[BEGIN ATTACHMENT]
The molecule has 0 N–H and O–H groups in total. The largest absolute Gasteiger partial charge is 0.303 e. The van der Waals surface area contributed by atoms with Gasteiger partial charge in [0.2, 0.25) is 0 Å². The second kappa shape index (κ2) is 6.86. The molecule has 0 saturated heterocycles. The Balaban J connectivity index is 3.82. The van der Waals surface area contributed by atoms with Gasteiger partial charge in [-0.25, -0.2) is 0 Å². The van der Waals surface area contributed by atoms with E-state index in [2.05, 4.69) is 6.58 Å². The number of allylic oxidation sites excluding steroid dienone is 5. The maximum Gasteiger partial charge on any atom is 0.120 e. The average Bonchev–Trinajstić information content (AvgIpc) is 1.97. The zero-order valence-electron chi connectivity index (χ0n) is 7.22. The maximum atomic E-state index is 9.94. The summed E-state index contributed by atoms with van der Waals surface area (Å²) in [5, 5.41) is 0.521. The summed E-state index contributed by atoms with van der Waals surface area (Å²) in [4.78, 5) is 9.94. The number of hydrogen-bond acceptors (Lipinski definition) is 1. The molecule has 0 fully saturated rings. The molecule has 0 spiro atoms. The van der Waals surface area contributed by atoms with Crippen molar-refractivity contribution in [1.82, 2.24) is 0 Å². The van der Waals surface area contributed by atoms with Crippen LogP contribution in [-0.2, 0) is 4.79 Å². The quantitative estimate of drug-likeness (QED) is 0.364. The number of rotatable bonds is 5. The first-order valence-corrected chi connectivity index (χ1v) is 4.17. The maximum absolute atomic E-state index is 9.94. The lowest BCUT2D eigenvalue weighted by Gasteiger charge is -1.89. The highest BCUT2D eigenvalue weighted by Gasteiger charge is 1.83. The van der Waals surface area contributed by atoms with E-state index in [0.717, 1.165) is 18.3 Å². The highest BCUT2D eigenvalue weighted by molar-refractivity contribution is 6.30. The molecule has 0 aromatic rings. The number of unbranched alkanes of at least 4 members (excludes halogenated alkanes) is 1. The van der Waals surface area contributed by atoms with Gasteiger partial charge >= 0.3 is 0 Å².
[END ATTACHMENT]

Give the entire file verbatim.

The molecule has 0 N–H and O–H groups in total. The largest absolute Gasteiger partial charge is 0.303 e. The van der Waals surface area contributed by atoms with Gasteiger partial charge in [0.2, 0.25) is 0 Å². The second kappa shape index (κ2) is 6.86. The molecule has 0 saturated heterocycles. The Balaban J connectivity index is 3.82. The van der Waals surface area contributed by atoms with Gasteiger partial charge in [-0.25, -0.2) is 0 Å². The van der Waals surface area contributed by atoms with E-state index in [2.05, 4.69) is 6.58 Å². The number of allylic oxidation sites excluding steroid dienone is 5. The maximum Gasteiger partial charge on any atom is 0.120 e. The average Bonchev–Trinajstić information content (AvgIpc) is 1.97. The zero-order valence-electron chi connectivity index (χ0n) is 7.22. The maximum atomic E-state index is 9.94. The summed E-state index contributed by atoms with van der Waals surface area (Å²) in [5, 5.41) is 0.521. The summed E-state index contributed by atoms with van der Waals surface area (Å²) in [4.78, 5) is 9.94. The number of hydrogen-bond acceptors (Lipinski definition) is 1. The molecule has 0 fully saturated rings. The molecule has 0 spiro atoms. The van der Waals surface area contributed by atoms with Crippen molar-refractivity contribution in [1.82, 2.24) is 0 Å². The van der Waals surface area contributed by atoms with Crippen LogP contribution in [-0.2, 0) is 4.79 Å². The quantitative estimate of drug-likeness (QED) is 0.364. The number of rotatable bonds is 5. The first-order valence-corrected chi connectivity index (χ1v) is 4.17. The maximum absolute atomic E-state index is 9.94. The lowest BCUT2D eigenvalue weighted by Gasteiger charge is -1.89. The highest BCUT2D eigenvalue weighted by Gasteiger charge is 1.83. The van der Waals surface area contributed by atoms with E-state index in [0.717, 1.165) is 18.3 Å². The highest BCUT2D eigenvalue weighted by molar-refractivity contribution is 6.30. The molecule has 0 aromatic rings. The number of unbranched alkanes of at least 4 members (excludes halogenated alkanes) is 1. The van der Waals surface area contributed by atoms with Gasteiger partial charge >= 0.3 is 0 Å².